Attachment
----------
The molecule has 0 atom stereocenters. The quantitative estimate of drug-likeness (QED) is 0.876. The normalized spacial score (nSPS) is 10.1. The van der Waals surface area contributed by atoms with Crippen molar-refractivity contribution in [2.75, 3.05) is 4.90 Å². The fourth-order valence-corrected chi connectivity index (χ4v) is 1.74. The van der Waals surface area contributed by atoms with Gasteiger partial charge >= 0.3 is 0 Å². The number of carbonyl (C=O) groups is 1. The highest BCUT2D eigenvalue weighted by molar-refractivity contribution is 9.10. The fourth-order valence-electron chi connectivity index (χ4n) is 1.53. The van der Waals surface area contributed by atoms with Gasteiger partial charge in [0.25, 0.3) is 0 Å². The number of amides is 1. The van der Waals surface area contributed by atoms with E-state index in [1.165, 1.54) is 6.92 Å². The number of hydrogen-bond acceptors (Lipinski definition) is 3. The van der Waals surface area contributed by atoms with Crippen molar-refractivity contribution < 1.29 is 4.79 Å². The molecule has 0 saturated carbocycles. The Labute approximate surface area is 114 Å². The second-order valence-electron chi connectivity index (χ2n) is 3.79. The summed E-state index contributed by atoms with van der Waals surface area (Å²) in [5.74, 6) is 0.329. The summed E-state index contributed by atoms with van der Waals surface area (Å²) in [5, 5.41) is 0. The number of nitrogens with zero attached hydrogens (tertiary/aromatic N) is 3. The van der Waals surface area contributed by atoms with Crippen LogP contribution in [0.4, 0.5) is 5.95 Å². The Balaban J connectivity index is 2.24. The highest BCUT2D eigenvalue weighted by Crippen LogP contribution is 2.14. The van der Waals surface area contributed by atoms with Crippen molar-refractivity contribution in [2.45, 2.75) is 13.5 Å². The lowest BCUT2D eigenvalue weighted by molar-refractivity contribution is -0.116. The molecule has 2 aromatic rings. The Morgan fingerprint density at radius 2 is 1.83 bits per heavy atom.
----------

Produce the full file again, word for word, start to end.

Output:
The molecule has 0 atom stereocenters. The quantitative estimate of drug-likeness (QED) is 0.876. The normalized spacial score (nSPS) is 10.1. The van der Waals surface area contributed by atoms with Crippen molar-refractivity contribution in [2.75, 3.05) is 4.90 Å². The fourth-order valence-corrected chi connectivity index (χ4v) is 1.74. The van der Waals surface area contributed by atoms with Gasteiger partial charge >= 0.3 is 0 Å². The number of carbonyl (C=O) groups is 1. The highest BCUT2D eigenvalue weighted by molar-refractivity contribution is 9.10. The fourth-order valence-electron chi connectivity index (χ4n) is 1.53. The van der Waals surface area contributed by atoms with Gasteiger partial charge in [0.25, 0.3) is 0 Å². The number of amides is 1. The van der Waals surface area contributed by atoms with E-state index in [1.165, 1.54) is 6.92 Å². The number of hydrogen-bond acceptors (Lipinski definition) is 3. The van der Waals surface area contributed by atoms with Crippen molar-refractivity contribution < 1.29 is 4.79 Å². The molecule has 0 saturated carbocycles. The Labute approximate surface area is 114 Å². The second-order valence-electron chi connectivity index (χ2n) is 3.79. The summed E-state index contributed by atoms with van der Waals surface area (Å²) in [5.74, 6) is 0.329. The summed E-state index contributed by atoms with van der Waals surface area (Å²) in [5, 5.41) is 0. The number of nitrogens with zero attached hydrogens (tertiary/aromatic N) is 3. The van der Waals surface area contributed by atoms with Crippen LogP contribution in [0.4, 0.5) is 5.95 Å². The Balaban J connectivity index is 2.24. The highest BCUT2D eigenvalue weighted by Crippen LogP contribution is 2.14. The van der Waals surface area contributed by atoms with Crippen molar-refractivity contribution in [2.45, 2.75) is 13.5 Å². The lowest BCUT2D eigenvalue weighted by molar-refractivity contribution is -0.116. The molecule has 2 aromatic rings. The Morgan fingerprint density at radius 2 is 1.83 bits per heavy atom.